Well, the Journal and Sketchbook class at Columbia College Chicago is over for this semester, though Patty and I are going to teach an abbreviated version of it in a four-day workshop at Interlochen’s College of Creative Arts. During the 15-week semester at Columbia, we asked the students to select an artist/writer and make a fifteen minute presentation on their choice to the class. The presentations this time were on Keith Haring, Dr. Seuss, Tolkien, William Blake, and Andre Breton. The best presentations were on Haring, Blake, and Dr. Seuss, with some particularly interesting facts about the latter coming up (for instance, did you know he did a lot of biting political cartoons during World War II?).
One book that I’ve tried to push students to look at has been George Grosz’s memoir ‘A Little Yes and a Big No’, though so far no-one has taken the bait. In many ways, it would be a good choice for this class. Grosz was a brilliant caricaturist as well as a painter, and every other page of the book is illustrated with a pen and ink drawing of German types from the early 1900s, done in a style that is a lot closer to art than to cartooning. By writing an autobiography at all, Grosz provided more personal written material than most visual artists. Why wouldn’t students choose this book as the basis for a presentation?
I decided to re-read it to see if I could answer the question. Let’s start with the book itself. It was published by the Dial Press in 1946, when Grosz was living in the USA. My copy is a first edition hardback, which I picked up in a bookshop years ago for twenty of your US bucks. It’s 300 pages long, but at least 100 pages of that space are given over to full page illustrations of his paintings, and the black and white pen drawings mentioned above. The memoir ranges over Grosz’s life from his childhood in Pomerania in the 1890s, until he left Germany for the USA in 1933. The translation is filled with all kinds of 1940s American slang, like “Damn! I tink dat guy was sure askin’ for it!”, which sound very odd in the memoir of a German artist. Maybe it approximates some version of German dialect that Grosz employed in the original manuscript, but it sounds stilted and somehow wrong in the English. Grosz’s tone can also be off-putting. He attempts to present himself as a man of the world, cynical and pessimistic about all men and all things – God knows, he had a right to that after serving in the Kaiser’s army in World War I. But the danger of that style, to my mind, is that it comes across to the reader like someone who is always trying to prove that they are the cleverest person in the room: just because they are right all the time doesn’t stop them from being an obnoxious little prick.
But there are many passages where Grosz drops the pose and just describe what he remembers. Here is an extract in which he talks about the work he produced after he was invalided out of the army and returned to Berlin in 1916:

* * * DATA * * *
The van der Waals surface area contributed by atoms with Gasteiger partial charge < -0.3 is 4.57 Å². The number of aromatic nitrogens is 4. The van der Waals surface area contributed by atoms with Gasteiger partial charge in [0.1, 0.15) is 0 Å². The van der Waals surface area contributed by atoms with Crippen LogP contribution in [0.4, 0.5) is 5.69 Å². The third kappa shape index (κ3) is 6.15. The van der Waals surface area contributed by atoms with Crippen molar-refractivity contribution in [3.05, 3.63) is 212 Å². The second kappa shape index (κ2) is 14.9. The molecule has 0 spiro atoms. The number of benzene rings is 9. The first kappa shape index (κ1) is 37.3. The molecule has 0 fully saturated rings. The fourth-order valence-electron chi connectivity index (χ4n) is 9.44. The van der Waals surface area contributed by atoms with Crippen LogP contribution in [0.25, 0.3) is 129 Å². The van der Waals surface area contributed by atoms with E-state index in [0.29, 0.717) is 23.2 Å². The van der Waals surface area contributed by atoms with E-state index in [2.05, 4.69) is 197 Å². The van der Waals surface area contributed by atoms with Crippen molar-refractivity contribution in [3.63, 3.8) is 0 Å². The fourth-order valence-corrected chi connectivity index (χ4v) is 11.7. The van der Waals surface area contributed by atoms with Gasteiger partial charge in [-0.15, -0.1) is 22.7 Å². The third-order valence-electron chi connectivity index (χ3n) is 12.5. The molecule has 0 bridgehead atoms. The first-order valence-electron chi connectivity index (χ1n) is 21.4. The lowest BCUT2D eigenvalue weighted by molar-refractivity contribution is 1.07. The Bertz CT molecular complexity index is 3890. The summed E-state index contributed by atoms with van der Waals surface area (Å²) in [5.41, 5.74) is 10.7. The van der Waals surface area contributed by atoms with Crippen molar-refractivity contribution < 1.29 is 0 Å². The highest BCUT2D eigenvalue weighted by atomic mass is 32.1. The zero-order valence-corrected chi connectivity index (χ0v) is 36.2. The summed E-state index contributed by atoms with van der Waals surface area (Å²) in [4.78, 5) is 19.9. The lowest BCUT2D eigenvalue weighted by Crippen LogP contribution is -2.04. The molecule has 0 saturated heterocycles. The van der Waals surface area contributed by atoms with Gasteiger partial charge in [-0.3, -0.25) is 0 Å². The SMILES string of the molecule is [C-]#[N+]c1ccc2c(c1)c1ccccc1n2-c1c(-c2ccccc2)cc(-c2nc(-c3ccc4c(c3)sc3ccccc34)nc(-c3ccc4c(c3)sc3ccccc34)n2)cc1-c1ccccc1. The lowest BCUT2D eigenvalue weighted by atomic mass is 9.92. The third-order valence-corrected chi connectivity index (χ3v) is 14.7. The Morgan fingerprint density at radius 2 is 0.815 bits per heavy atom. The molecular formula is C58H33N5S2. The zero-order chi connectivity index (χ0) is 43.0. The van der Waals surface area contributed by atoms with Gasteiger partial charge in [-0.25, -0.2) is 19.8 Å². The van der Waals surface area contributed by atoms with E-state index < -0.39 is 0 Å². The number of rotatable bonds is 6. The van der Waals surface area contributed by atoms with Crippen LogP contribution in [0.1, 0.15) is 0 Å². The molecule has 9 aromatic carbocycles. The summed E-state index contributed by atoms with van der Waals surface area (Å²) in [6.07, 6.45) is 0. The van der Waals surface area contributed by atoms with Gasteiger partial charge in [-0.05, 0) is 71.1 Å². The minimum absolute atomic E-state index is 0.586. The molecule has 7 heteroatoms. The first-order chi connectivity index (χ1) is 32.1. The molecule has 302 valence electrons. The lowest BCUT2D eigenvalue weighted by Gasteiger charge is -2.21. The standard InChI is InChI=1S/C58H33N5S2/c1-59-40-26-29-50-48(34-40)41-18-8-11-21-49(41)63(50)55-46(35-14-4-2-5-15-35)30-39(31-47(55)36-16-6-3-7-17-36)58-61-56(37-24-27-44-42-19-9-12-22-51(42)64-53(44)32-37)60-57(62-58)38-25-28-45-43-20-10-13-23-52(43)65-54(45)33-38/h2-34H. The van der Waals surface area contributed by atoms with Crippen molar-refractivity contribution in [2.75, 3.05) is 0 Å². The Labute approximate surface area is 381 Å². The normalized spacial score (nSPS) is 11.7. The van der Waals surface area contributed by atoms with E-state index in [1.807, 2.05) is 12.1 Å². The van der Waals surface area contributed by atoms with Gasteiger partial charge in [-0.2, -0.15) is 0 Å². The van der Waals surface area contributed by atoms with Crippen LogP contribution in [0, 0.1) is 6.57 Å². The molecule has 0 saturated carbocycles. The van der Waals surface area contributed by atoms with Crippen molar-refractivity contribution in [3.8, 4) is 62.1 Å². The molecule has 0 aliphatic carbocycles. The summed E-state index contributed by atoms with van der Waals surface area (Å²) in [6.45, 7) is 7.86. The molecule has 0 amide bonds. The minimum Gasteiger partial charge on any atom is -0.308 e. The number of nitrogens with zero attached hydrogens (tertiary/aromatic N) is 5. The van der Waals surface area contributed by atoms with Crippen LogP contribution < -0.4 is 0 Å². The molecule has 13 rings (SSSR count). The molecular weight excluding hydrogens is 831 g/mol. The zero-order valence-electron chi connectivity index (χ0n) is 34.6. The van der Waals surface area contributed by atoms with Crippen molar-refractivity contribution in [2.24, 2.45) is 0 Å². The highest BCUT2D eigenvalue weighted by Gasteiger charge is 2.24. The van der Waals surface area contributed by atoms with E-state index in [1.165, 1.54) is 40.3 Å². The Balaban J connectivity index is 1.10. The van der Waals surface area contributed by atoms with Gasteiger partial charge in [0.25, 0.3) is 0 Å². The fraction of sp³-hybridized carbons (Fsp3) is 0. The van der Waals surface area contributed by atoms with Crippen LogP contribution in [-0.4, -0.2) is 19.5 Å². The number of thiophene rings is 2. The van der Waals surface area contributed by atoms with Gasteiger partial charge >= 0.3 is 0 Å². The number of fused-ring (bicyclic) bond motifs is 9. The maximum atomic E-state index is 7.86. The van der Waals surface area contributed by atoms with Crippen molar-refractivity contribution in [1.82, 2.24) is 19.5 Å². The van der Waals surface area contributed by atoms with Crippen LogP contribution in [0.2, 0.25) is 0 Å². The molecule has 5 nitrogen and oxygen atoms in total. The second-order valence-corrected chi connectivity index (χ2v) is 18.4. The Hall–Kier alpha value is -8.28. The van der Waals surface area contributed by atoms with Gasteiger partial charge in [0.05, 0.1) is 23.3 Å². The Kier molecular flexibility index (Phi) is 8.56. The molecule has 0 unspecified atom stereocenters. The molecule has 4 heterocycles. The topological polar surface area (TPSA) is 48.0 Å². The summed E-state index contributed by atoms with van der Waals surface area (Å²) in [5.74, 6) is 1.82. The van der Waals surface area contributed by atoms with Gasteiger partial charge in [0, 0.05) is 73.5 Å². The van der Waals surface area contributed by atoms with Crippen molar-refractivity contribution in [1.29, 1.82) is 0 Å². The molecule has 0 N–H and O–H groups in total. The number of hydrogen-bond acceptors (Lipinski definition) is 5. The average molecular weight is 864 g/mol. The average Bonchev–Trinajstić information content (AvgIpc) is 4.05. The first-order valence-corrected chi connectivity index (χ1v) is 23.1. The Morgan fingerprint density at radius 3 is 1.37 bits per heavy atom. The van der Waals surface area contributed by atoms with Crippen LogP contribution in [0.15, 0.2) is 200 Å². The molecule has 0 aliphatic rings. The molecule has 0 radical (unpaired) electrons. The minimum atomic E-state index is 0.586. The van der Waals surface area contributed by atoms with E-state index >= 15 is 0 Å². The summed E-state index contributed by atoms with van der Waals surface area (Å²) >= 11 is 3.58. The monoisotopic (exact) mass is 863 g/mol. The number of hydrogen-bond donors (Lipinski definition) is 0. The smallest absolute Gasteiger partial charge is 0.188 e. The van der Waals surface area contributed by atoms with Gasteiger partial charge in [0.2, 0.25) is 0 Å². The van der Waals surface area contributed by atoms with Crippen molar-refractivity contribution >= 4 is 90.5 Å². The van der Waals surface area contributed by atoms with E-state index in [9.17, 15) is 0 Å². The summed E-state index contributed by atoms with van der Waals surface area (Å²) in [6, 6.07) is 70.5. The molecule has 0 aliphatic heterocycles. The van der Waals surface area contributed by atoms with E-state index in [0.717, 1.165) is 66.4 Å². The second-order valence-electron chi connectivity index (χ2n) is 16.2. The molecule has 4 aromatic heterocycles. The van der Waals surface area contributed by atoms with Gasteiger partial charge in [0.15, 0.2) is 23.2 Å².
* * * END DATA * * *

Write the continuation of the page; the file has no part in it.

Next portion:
“My drawings expressed my despair, hate and disillusionment . . . I drew many scenes of army life and borrowed freely from the sketches I had made in my notebook during my military career . . . I drew soldiers without noses; war cripples with crustacean-like steel arms; two medical soldiers putting a violent infantryman into a strait-jacket made of horse blanket; a one-armed soldier saluting a lady decorated with orders who was putting a cookie on his bed; a colonel, his fly open, embracing a nurse; a medical orderly emptying into a pit a pail filled with various parts of the human body. “
That could stand as companion text to the Otto Dix painting ‘The Skat Players’ that I discussed a few weeks ago. Then there are powerful memories such as this one, from the time Grosz was in an army hospital: “Next to me lay a Berlin coachman who had had part of his abdomen shot away. Half-unconscious because of continuous injections, he would mumble in Berlin dialect as he attempted to point to his stomach: ‘Look, comrade, I had all this with me. Where are my legs? I left them somewhere. If I could only remember, comrade. If I could only remember. Now I have a way in but no way out.’ He sank into sleep and died that same night without a sound, a shapeless mass.”
Grosz goes on to provide first-hand accounts of the Dada movement, of which he was one of the original members; life in the lurid and crazy years of post-war Weimar Germany; his first trips to America; the rise of the Nazis; and his permanent move to the United States in 1933. On the way Grosz throws in portraits of the many eccentrics he knew: art dealers, occultists, artists, flaneurs. And there are at least a hundred drawings like this:
Each of them combines a cartoonist’s slight exaggeration of the most unflattering feature with a true artist’s sense of form and attention to detail. The variety of facial types, shapes of head, and expressions, all delineated in that incredibly free yet exact and bold line, is delicious. He uses a vertical zig-zag composition in many of his drawings, similar to his paintings of the period, which I associate with painting styles from the 1910s to the 1920s. There’s a lot that beginning students of drawing can learn from looking at Grosz’s caricatures.
My conclusion about why students haven’t clicked with Grosz? Part of it might be to do with the culture and history of Germany around the Great War, and part of it might be to do with Grosz’s writing style. But I think mostly it’s my fault for not guiding students towards it, and for not making it an attractive enough proposition. I intend to correct this the next time Patty and I teach the J+S class during a full college semester.
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